Home > Akashma, Israel, Somalia > Who Controls the Gulf of Aden, Not Somali Pirates

Who Controls the Gulf of Aden, Not Somali Pirates

Posted on August 06, 2011 by Marivel Guzman

Who Controls Yemen, the Red Sea and the Gulf of Aden?
Where does the strait lead to?
Why is there famine in Somalia, when it is an oil rich land, and is strategically positioned on the map.
Do you ever took a minute to explore the world? 

Gulf of Aden is an extension of the Indian Ocean, which is located between Africa and Asia, it forms the natural separation between the countries of Somalia and Yemen.

The waters of the  Gulf of Aden flow into the Red Sea through the Bab el Mandeb (strait), and because it provides an outlet to the west for the Persian Gulf Oil, it’s now one of the world’s busiest shipping lanes. So I ask again Who Controls Yemen?

All this little regional control that lead to strategist position being for oil distribution, military deployment or control of traffic of arms, goods, illegal products, such drugs or illegal arms.

Follow the Maps, from Somalia Coast through the Gulf of Aden,  Red Sea, Gulf of Aqaba, Gulf of Suez and other important seas shorelines areas.

Open your Google Maps and Type Gulf of Aden, Red Sea, Somalia, or Yemen and you will see why

the media’s narrative is about Somali Piratest. The media in general haven’t write an investigative piece because, MSM, haven’t send their reporters to the area to survey those countries’s oil shipping lines, whose is buying that, whose companies are doing the extraction and all those important aspects.

Israel is still occupies Saudi Arabian islands

Tuesday, 18 May 2010 14:05
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Israel has been occupying parts of Saudi Arabia since 1967. Tiran and Sanafir are two islands with a combined area of 113 square kilometres, so they are small, and are in a very strategic location at the mouth of the Gulf of Aqaba, through which sea traffic to Israel’s southern port of Eilat must pass en route to and from the Red Sea. Israel maintains an early warning post on the islands.

Although the Saudi Arabian government might claim that the islands are small, unimportant coral reef islands, their position is such that whoever controls them controls the Gulf of Aqaba. They are as important as the Hanish archipelago at the other end of the Red Sea over which a conflict raged in 1995. International arbitration determined that Hanish belongs to Yemen. The Israeli occupation of Tiran and Sanafir determines that, if nothing else, the Israelis control the islands and don’t really care who they belong to. Saudi Arabia has fought for similar islands but seems to be reluctant to challenge the Israeli occupation. Is it because the islands have no material value?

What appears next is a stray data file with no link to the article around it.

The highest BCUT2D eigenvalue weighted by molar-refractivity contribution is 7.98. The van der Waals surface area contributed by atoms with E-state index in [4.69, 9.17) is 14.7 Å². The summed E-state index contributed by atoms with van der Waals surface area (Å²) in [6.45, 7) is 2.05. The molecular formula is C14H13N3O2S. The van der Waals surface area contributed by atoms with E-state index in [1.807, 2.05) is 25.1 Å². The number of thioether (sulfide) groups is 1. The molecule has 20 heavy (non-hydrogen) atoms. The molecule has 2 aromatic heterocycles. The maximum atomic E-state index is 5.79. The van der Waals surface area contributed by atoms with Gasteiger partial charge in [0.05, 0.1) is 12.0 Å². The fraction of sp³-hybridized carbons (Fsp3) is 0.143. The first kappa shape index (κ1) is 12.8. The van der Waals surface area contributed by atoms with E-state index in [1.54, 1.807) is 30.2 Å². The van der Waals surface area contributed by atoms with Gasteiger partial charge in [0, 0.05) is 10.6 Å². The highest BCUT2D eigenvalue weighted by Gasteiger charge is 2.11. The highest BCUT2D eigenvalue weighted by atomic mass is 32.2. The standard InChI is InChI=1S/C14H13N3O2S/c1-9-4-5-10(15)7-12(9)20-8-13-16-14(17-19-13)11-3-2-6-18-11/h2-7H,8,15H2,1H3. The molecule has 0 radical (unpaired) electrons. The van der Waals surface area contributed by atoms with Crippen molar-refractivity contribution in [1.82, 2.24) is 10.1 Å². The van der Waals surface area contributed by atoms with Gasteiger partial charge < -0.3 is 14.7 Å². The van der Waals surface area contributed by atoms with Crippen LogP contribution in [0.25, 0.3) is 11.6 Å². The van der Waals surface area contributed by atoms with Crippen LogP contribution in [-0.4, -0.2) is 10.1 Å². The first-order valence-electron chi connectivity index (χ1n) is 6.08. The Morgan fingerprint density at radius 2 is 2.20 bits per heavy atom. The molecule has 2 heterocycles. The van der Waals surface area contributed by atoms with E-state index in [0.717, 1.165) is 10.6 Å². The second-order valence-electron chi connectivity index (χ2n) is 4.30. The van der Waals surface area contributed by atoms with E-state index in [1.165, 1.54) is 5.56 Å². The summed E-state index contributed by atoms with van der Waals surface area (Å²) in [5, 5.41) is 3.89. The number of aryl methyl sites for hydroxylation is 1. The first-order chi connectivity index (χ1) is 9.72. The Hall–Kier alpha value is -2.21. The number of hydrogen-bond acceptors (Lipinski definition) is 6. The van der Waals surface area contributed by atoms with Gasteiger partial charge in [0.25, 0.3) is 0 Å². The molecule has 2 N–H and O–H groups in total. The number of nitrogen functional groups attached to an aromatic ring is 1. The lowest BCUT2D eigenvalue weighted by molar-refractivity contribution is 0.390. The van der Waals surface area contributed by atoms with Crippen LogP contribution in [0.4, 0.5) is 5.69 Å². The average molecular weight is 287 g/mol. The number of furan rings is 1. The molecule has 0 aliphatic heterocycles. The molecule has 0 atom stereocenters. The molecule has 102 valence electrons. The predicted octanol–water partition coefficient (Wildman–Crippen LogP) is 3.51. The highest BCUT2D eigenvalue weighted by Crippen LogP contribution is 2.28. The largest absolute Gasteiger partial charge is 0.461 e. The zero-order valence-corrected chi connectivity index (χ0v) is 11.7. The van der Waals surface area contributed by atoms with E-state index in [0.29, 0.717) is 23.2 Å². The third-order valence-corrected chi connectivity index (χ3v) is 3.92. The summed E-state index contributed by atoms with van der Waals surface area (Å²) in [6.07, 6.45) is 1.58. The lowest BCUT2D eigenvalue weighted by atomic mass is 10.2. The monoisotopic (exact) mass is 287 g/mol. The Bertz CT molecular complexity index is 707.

The islands were occupied by Israel after the late King Faisal had given control of them to Egypt to prevent Israeli ships being able to get to Eilat during the Six-Day War. After the ceasefire, Saudi Arabia and Egypt each claimed that the islands belonged to the other, leaving them free for the Israeli occupation to begin. When Egypt made peace with Israel in 1978, President Anwar Sadat refused to include them in the peace agreement, arguing that they belong to Saudi Arabia. A computer search reveals that even Google labels them as “Saudi Arabia” and maps of the country in governmental offices show clearly that they are Saudi territory, so why the reluctance to challenge Israel, and why is there a media blackout?

It’s quite simple: Israel needs an outlet to the Red Sea for its shipping. The only Israeli presence on the islands is military to ensure that the shipping lanes are kept clear for its imports and exports, including military hardware to fight against Arab states. By international agreement, a multinational UN force is also stationed on the islands which “monitors the compliance of all parties” with this agreement. In reality, this means that American and Egyptian troops help to protect Israel’s shipping lanes through the Straits of Tiran, Saudi Arabia’s occupied sovereign territory. What would the people of Saudi Arabia say if they knew?

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  1. June 30, 2015 at 11:27 am

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